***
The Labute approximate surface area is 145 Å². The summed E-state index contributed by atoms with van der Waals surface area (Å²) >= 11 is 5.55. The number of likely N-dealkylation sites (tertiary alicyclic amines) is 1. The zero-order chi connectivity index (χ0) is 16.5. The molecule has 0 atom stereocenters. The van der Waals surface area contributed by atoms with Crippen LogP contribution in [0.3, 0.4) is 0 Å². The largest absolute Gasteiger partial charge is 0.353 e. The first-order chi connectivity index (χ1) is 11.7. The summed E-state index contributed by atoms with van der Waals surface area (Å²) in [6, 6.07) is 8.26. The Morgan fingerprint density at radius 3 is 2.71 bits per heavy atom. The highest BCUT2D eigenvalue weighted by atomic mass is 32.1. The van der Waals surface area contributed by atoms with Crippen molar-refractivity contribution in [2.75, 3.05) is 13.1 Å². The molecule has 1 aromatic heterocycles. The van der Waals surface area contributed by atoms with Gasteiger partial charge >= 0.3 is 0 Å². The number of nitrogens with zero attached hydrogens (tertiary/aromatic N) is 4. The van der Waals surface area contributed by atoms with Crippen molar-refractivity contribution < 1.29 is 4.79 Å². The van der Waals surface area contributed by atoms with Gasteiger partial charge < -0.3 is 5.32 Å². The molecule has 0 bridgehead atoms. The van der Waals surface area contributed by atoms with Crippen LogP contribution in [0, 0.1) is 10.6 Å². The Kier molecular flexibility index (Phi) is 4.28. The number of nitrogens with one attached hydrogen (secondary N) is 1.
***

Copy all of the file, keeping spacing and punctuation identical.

The Labute approximate surface area is 145 Å². The summed E-state index contributed by atoms with van der Waals surface area (Å²) >= 11 is 5.55. The number of likely N-dealkylation sites (tertiary alicyclic amines) is 1. The zero-order chi connectivity index (χ0) is 16.5. The molecule has 0 atom stereocenters. The van der Waals surface area contributed by atoms with Crippen LogP contribution in [0.3, 0.4) is 0 Å². The largest absolute Gasteiger partial charge is 0.353 e. The first-order chi connectivity index (χ1) is 11.7. The summed E-state index contributed by atoms with van der Waals surface area (Å²) in [6, 6.07) is 8.26. The Morgan fingerprint density at radius 3 is 2.71 bits per heavy atom. The highest BCUT2D eigenvalue weighted by atomic mass is 32.1. The van der Waals surface area contributed by atoms with Crippen molar-refractivity contribution in [2.75, 3.05) is 13.1 Å². The molecule has 1 aromatic heterocycles. The van der Waals surface area contributed by atoms with Gasteiger partial charge >= 0.3 is 0 Å². The number of nitrogens with zero attached hydrogens (tertiary/aromatic N) is 4. The van der Waals surface area contributed by atoms with Crippen molar-refractivity contribution < 1.29 is 4.79 Å². The van der Waals surface area contributed by atoms with Gasteiger partial charge < -0.3 is 5.32 Å². The molecule has 0 bridgehead atoms. The van der Waals surface area contributed by atoms with Crippen LogP contribution in [0, 0.1) is 10.6 Å². The Kier molecular flexibility index (Phi) is 4.28. The number of nitrogens with one attached hydrogen (secondary N) is 1.